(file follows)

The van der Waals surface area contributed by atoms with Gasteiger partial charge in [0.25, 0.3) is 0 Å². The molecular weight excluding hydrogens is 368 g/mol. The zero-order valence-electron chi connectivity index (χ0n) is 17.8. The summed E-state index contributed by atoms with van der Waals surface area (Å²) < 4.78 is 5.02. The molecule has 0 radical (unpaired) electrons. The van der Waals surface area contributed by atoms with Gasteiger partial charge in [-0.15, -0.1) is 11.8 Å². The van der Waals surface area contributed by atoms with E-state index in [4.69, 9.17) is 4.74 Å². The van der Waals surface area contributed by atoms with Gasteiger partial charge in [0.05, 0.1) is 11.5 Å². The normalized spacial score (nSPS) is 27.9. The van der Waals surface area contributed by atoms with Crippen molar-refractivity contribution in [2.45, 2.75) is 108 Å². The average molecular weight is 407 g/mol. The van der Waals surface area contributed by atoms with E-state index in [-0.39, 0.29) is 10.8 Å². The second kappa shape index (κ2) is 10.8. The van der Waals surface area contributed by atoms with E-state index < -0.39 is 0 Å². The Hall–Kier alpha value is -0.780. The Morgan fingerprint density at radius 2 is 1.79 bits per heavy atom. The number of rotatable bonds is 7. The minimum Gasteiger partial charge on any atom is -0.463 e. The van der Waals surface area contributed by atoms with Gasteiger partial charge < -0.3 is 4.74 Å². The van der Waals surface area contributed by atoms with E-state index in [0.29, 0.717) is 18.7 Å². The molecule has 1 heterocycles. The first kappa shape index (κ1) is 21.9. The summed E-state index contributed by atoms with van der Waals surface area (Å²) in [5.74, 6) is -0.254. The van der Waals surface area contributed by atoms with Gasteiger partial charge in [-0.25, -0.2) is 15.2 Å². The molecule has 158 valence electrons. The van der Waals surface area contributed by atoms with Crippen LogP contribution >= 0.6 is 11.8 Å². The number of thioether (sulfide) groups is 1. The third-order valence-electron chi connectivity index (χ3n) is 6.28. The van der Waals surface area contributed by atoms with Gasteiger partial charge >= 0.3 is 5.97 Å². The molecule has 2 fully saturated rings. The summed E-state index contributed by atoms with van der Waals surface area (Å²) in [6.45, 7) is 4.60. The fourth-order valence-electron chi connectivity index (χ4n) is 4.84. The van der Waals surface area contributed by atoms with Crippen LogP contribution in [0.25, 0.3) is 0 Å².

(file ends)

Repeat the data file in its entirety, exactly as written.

The van der Waals surface area contributed by atoms with Gasteiger partial charge in [0.25, 0.3) is 0 Å². The molecular weight excluding hydrogens is 368 g/mol. The zero-order valence-electron chi connectivity index (χ0n) is 17.8. The summed E-state index contributed by atoms with van der Waals surface area (Å²) < 4.78 is 5.02. The molecule has 0 radical (unpaired) electrons. The van der Waals surface area contributed by atoms with Gasteiger partial charge in [-0.15, -0.1) is 11.8 Å². The van der Waals surface area contributed by atoms with E-state index in [4.69, 9.17) is 4.74 Å². The van der Waals surface area contributed by atoms with Gasteiger partial charge in [0.05, 0.1) is 11.5 Å². The normalized spacial score (nSPS) is 27.9. The van der Waals surface area contributed by atoms with Crippen molar-refractivity contribution in [2.45, 2.75) is 108 Å². The average molecular weight is 407 g/mol. The van der Waals surface area contributed by atoms with E-state index in [-0.39, 0.29) is 10.8 Å². The second kappa shape index (κ2) is 10.8. The van der Waals surface area contributed by atoms with E-state index < -0.39 is 0 Å². The Hall–Kier alpha value is -0.780. The Morgan fingerprint density at radius 2 is 1.79 bits per heavy atom. The number of rotatable bonds is 7. The minimum Gasteiger partial charge on any atom is -0.463 e. The van der Waals surface area contributed by atoms with Gasteiger partial charge < -0.3 is 4.74 Å². The van der Waals surface area contributed by atoms with E-state index in [0.29, 0.717) is 18.7 Å². The molecule has 1 heterocycles. The first kappa shape index (κ1) is 21.9. The summed E-state index contributed by atoms with van der Waals surface area (Å²) in [5.74, 6) is -0.254. The van der Waals surface area contributed by atoms with Gasteiger partial charge in [-0.25, -0.2) is 15.2 Å². The molecule has 158 valence electrons. The van der Waals surface area contributed by atoms with Crippen LogP contribution >= 0.6 is 11.8 Å². The number of thioether (sulfide) groups is 1. The third-order valence-electron chi connectivity index (χ3n) is 6.28. The van der Waals surface area contributed by atoms with Gasteiger partial charge >= 0.3 is 5.97 Å². The molecule has 2 fully saturated rings. The summed E-state index contributed by atoms with van der Waals surface area (Å²) in [6.45, 7) is 4.60. The fourth-order valence-electron chi connectivity index (χ4n) is 4.84. The van der Waals surface area contributed by atoms with Crippen LogP contribution in [0.25, 0.3) is 0 Å².